RIVERDALE -- Once a week during the warm months, a group of adults gathers at Riverdale Park to do battle.
The group is part of the Belegarth Medieval Combat Society, which has chapters across the nation in which participants compete against one another in a live-action battle game.
Participants are expected to wear traditional medieval garb to make it more realistic but battle with an assortment of foam weapons. "I think it's a lot like paintball, except we use sticks and armor," said 41-year-old Andy Schaffner, one of the founding members of the Ogden chapter 12 years ago.
He and a friend were looking for a hobby and came across the national society. They became familiar with the sport regulations, then set up the group, which has steadily increased in participation over the years.
Utah has six medieval combat chapters, also known as realms.
The Ogden chapter, which calls itself the Aquilonia Realm, has around two dozen participants. The group practices weekly in preparation for the larger combat battle competitions held during the year.
The largest event, Chaos Wars, is considered the Olympics of the sport with realms from all over the country participating. It is held every July in Idaho. Last year, more than 600 people participated.
The sport is not for the faint of heart. During a recent practice, Ogden members were sweating and out of breath after each intense combat session.
Schaffner, decked out in handmade leather samurai body armor with a glaive, basically a sword on a stick, said the cardio aspect of the sport comes from striking your weapon hard enough so the other person can feel it.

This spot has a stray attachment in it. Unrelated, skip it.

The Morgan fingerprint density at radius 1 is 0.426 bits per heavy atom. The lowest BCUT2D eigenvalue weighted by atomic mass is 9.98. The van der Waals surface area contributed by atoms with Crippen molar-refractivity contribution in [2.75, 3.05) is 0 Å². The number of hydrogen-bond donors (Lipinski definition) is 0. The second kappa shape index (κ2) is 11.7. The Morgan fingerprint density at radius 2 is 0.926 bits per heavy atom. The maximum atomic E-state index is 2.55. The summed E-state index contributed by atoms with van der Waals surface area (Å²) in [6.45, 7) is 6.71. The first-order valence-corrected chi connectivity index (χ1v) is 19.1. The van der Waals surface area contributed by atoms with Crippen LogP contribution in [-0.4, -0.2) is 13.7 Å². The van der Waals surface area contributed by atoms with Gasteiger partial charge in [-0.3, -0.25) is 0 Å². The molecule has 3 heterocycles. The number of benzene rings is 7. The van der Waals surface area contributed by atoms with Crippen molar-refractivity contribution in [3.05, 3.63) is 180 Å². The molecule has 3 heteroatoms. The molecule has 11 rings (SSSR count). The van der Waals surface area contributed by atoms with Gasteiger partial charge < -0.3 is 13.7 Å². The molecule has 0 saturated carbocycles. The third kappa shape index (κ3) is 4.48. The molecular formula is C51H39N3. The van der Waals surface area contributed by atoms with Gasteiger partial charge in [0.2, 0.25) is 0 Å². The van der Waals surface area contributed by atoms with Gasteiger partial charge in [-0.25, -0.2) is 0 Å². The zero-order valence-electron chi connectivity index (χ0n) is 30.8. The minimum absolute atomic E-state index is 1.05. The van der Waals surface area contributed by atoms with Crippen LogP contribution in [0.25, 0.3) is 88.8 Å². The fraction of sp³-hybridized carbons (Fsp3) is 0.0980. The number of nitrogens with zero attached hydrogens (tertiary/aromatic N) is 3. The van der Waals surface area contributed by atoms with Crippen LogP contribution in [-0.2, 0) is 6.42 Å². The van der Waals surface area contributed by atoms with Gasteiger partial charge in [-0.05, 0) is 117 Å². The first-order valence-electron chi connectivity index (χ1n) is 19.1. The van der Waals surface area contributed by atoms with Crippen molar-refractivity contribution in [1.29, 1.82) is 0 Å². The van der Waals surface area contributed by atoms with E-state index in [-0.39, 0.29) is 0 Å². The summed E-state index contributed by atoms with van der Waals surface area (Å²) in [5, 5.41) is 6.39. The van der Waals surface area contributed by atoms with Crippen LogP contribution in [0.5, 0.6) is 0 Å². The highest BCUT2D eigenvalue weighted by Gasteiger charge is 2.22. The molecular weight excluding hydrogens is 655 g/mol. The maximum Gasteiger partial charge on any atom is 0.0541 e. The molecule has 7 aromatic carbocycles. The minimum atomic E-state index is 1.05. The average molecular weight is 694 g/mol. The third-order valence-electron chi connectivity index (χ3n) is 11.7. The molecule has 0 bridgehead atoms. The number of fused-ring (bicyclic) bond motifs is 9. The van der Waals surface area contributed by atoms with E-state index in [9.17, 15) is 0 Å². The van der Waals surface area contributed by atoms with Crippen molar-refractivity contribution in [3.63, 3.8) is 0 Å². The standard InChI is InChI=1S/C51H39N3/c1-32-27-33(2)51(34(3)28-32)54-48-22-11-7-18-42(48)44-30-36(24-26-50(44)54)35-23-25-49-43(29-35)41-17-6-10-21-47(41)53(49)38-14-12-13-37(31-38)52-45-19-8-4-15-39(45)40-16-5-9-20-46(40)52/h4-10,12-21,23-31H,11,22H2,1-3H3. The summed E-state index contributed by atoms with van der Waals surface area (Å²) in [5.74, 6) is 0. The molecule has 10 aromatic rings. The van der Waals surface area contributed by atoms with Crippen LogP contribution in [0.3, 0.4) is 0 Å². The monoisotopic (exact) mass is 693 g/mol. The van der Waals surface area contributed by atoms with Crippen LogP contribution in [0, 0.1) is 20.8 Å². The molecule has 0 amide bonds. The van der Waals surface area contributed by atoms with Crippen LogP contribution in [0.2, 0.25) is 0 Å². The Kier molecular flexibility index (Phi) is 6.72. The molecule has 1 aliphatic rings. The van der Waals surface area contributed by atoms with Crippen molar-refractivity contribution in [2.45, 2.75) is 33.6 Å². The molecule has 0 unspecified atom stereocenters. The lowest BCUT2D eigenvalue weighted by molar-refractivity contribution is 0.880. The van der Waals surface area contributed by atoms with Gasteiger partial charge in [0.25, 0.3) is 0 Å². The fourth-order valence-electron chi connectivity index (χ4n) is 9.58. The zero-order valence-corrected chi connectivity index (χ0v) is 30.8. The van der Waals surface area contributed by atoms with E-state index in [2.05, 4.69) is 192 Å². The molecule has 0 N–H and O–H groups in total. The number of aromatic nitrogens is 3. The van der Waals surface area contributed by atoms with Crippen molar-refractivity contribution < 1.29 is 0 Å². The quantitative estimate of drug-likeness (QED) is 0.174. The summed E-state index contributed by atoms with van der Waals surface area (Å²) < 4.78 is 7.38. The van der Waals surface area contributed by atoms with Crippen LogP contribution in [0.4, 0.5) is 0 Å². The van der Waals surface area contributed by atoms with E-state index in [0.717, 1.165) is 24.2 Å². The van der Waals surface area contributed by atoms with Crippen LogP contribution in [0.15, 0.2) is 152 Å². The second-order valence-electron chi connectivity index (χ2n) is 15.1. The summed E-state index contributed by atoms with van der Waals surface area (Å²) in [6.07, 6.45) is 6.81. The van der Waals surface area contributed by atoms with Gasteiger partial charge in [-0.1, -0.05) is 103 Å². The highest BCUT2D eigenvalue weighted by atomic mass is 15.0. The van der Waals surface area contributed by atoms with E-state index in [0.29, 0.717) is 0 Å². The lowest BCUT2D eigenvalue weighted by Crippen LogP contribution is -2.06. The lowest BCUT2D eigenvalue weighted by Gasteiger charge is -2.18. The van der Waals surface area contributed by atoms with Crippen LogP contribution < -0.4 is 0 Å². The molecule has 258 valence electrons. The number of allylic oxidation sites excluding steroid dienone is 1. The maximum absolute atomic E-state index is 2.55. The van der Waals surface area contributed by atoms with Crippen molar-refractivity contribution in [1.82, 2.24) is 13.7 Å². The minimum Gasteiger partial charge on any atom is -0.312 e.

There is also a lot of running around on the battlefield.
Based on the honor system, a combatant who gets hit in one arm loses function of that limb, and if a leg is hit, the participant must fall to his or her knees but can continue fighting. If a second limb is hit, the combatant must fall to the ground, symbolizing death. Hits between the neck and torso immediately knocks the participant out of the game.
Just like in real battle, the last one standing wins, depending on which game is being played.
During battle, handmade weapons of all sorts are put to use. Arrows with padding in place of pointed tips fly through the air, foam swords of all shapes and sizes are swung against shields made out of yoga mats. Even nylon stuffed balls simulating rocks are tossed at competitors.
Before competing, weapons are tested to make sure they won't cause real damage. As with all sports, injuries -- sprained ankles, dislocated shoulders and knee injuries -- occasionally occur.
Sarah Greenwell, 21, of Kaysville, has been practicing with the group for the last five years.
"When people come out and see our stuff, they see we're as real as any other sport, with people from all walks of life."
The Ogden chapter consists of doctors, athletes, computer professionals and even stay-at-home moms.
One couple met on the battlefield during a competition a few years ago and were married shortly after.
"It was love at first fight," said Jacey Carter, 23, of Clearfield.
She says it's nice that she and her husband, Jason, 26, can work out their frustrations on the battlefield. "We fight here, so we don't have to fight at home."
She also likes knowing she can defend herself.
"It's a female-empowerment thing. I feel strong knowing I can sometimes take down a big guy in big armor. It's not magic and fairies at all."
One of the biggest challenges people face on the battlefield is overcoming their fears and not shrinking away when a big guy comes at them with a large sword.
"You don't have to be strong, because it's more technique than anything," said Robert Dunn, 25, of Ogden.
The group enjoys teaching new members how to fight, especially because it means they have more people to fight against.
Dunn said that, when he started, he almost walked away because it was so intense. But then he picked up two foam swords and got hooked.
"I just kept showing up and got better and better, and many people worked with me one on one, sharing their knowledge and teaching me techniques so I could get better."